Skip to Main Content Jump to Main Content
Erica Acosta of Wilkes University -- Why NEPA? image
Why NEPA
November 21, 2023
Erica Acosta of Wilkes University -- Why NEPA?
Jonathan Davies
Author
X
X

“NEPA Chose Me.”

Erica Acosta found her way to NEPA via a long, circuitous route starting in Brooklyn, N.Y. She grew up in an almost all-girl household. Her grandpa, outnumbered and staunchly overprotective, instilled a service-based, community-first mindset. And that’s precisely where Erica’s passion for culture and community were born.

Young, idealistic Erica was proud of her “Bi-cultural – American/Dominican-East New Yorker” experience. But high school graduation came and went leaving her pining for something more. So, the first-gen college student set off for SUNY Buffalo. She finished with a BA in Spanish, but not before spending a little time abroad in Spain.

From there, an aunt with a plan (and a few local connections) convinced her to spend some time in NEPA. That was in 2008, and for the last 15 years Erica has thrived. She’s since created the Office of Multicultural Education at Misericordia University, met and married the man of her dreams, welcomed two beautiful girls and she currently chairs the Wilkes-Barre Multicultural Parade. Oh, she’s also been Wilkes University’s Director of Diversity Initiatives for the last 12 years.

We caught up with Erica at her office on South Franklin St. in Downtown Wilkes-Barre. She talked a mile-a-minute about her hopes and dreams for NEPA, and in between stories and her infectious laugh, we squeezed in a few questions — notably Why NEPA?

 

How long have you lived in NEPA?

I’ve been here 15 years, from 2008 to the present.

What do you love about your town?

I lived in Wilkes-Barre and now I live in Forty Fort, and what I like most about both has been my neighbors. Having neighbors that look out for each other. If there is something going on, they will call. They will let you know. That sense of community is real. And it’s there whether you’ve been here forever, or you just landed in that spot. Your neighbors are like, “Ok, here’s what you need to do. Here’s where your kids can go and play. Here’s the school and these are all of our events.” I really like that aspect of it.

What’s your favorite NEPA restaurant?

Anybody who knows me, knows I love Margarita Azul. Every year, I celebrate my birthday there. Roy is like, “Erica, again! Another birthday!” I can’t help it. I just love it there. I love the food. I love the ambiance. I went there all the time even when it was a smaller place. And now it’s bigger and more beautiful. I was there for that whole transformation. I’ve seen all the growth. The owners – they’re like family now. We’re on a first-name basis (laughs). I just love being there. I love going to a restaurant where they know my name. They know what I like. You know? I like that.

What’s your favorite thing to do in NEPA?

My favorite thing to do, when the Wilkes-Barre Multicultural Parade is not going on, is walking the Forty Fort Levee. I love watching the airplanes landing and taking off at the airport. I love the scenery.

Our other tradition that started when my first daughter was a newborn we got a fresh Christmas tree. Growing up in New York, we never had a fresh tree. Now every year, we go up to Beezup Tree Farm and we pick it out and we cut it down ourselves. I still remember experiencing that for the first time. And now it’s a thing (laughs)!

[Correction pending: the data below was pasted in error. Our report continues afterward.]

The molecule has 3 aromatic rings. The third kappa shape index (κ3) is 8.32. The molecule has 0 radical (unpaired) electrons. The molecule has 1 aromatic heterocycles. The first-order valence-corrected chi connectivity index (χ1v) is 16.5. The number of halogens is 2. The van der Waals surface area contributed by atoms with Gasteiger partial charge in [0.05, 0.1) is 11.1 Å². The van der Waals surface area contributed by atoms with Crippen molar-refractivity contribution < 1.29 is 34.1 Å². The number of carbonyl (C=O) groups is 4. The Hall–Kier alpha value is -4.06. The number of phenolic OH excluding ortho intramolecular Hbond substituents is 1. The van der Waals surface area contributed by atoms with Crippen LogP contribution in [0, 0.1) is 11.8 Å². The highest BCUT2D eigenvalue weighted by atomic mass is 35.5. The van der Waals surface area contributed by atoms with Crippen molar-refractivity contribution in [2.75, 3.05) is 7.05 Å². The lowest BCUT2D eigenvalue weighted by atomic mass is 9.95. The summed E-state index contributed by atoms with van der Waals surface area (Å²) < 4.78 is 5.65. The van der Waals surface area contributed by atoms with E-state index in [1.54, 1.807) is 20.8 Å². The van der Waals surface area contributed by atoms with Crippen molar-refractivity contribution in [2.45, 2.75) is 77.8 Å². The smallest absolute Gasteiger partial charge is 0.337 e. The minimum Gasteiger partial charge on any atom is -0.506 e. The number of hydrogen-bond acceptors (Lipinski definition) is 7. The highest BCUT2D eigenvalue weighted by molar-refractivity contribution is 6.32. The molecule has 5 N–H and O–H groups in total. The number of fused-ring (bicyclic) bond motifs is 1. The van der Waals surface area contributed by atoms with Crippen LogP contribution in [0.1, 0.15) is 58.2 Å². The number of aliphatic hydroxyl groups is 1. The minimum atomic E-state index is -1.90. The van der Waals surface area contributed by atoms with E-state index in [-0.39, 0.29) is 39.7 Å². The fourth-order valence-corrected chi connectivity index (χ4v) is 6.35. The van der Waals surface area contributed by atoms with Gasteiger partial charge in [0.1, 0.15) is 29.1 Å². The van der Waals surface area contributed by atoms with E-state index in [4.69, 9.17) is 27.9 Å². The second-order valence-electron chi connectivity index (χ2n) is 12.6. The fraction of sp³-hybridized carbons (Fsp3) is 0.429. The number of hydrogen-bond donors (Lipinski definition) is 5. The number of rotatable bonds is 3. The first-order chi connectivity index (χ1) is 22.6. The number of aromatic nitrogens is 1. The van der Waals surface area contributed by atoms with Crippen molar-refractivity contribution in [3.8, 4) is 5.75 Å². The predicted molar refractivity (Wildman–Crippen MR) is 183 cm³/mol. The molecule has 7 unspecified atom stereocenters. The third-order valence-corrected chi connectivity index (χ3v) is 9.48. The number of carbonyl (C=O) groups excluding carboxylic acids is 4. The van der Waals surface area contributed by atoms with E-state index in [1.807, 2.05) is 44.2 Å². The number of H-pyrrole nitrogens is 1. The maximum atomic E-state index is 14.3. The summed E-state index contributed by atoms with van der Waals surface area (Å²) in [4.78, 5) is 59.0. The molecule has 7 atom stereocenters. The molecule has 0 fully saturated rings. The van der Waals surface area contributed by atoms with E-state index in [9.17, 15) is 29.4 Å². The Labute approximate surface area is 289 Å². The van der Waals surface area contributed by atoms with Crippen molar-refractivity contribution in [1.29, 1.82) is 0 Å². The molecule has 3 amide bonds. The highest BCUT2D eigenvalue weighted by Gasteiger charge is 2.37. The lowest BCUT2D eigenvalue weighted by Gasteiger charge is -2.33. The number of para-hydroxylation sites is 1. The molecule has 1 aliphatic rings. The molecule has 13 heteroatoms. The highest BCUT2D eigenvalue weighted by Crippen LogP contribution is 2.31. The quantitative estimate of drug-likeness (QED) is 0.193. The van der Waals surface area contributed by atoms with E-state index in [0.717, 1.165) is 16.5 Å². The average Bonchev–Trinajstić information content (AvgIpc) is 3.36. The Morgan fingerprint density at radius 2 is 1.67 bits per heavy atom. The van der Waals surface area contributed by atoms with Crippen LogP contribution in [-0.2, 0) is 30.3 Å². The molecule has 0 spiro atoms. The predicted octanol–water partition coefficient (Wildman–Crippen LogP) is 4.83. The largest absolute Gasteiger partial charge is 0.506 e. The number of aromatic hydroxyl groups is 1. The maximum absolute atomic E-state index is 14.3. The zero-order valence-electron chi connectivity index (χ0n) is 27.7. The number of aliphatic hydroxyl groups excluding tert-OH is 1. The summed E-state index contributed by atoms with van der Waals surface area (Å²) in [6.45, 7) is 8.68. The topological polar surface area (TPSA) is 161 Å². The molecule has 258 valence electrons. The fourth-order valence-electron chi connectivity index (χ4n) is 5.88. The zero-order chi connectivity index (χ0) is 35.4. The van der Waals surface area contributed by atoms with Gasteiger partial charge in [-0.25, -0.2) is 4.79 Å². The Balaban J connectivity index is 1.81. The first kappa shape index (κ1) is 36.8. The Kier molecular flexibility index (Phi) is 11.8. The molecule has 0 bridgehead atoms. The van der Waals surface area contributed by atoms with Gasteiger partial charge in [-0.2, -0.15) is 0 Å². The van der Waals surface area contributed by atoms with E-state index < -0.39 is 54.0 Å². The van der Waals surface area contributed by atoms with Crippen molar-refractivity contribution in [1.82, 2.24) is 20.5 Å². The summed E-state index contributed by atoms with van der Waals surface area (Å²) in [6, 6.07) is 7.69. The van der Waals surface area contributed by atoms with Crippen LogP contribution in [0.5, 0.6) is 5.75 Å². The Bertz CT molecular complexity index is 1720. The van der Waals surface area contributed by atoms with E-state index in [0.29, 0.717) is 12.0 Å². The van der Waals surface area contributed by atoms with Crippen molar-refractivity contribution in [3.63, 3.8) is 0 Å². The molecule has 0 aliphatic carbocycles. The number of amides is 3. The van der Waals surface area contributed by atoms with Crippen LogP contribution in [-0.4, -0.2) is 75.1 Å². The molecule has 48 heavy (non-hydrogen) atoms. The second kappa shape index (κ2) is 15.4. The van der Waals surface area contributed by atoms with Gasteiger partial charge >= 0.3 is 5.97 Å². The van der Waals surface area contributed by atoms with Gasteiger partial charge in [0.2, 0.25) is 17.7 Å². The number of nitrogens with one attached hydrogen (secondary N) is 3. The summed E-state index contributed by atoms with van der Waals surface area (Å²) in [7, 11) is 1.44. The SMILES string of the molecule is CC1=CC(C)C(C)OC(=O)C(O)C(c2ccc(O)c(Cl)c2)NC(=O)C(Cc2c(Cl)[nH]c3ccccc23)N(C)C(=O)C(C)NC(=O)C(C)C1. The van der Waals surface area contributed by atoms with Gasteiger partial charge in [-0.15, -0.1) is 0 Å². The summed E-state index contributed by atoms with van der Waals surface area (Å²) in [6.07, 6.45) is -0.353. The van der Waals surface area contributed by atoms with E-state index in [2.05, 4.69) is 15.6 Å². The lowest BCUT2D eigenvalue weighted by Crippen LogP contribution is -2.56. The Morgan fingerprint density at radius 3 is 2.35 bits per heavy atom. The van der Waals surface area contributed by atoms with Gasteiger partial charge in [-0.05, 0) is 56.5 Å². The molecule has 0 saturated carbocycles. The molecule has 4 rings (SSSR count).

What’s next for you?

I want to keep working within the community. So, I’m a board member and I’m also a chair for the Diversity Council through the Chamber. I’m very active in that and I plan to stay very active with that organization. And I also want to help my husband grow his chimney business. Well, he always says it’s OUR business and I’m like, “You’re the one up on the roof. You know I’m not goin’ up on no roof (laughs)!” That’s basically what’s next for us.

Where do you see NEPA heading in the future?

We’re definitely growing really fast now. I feel like there’s been a boom. I don’t know if it’s because I’m more involved in the community and being more mindful of it now, but I see it growing in so many ways. I’ll go to a restaurant and hear so many different languages. You can hear the conversations in Spanish and English and you can pick up the different dialects, but you’ll also hear someone speaking Swahili. You hear it when you go out shopping. You can see it. You can see all the different people. And I love that. And with that kind of growth, we’re going to see more change. I think we’re seeing NEPA come to embrace that, in its own way. And I can see a NEPA where we’re welcoming all of these wonderful transplants who want to live here and work here and raise their families here.

Why NEPA?

NEPA chose me. You know what I mean? I didn’t know about NEPA back then. I think NEPA was like, “We need you here (laughs).” I believe I was destined to be here. I just didn’t know how, but I really do feel like this place chose me. As much as I was always thinking about going back to New York to visit friends, or to New Jersey, because that’s where our families are from, somehow, I came to feel grounded here. I believe in signs like that. That’s why I feel that NEPA chose me. I just decided that I had to embrace it. I feel loved here. I feel that sense of community. And here at Wilkes University, I’ve been here for 12 years — the mentorship you get from the administration and all of my colleagues, working with the students and getting to know their families, even though they leave me every four years, that connection makes me want to stay forever. And now it’s got me thinking, “What more can I do? How can I continue to help my community?”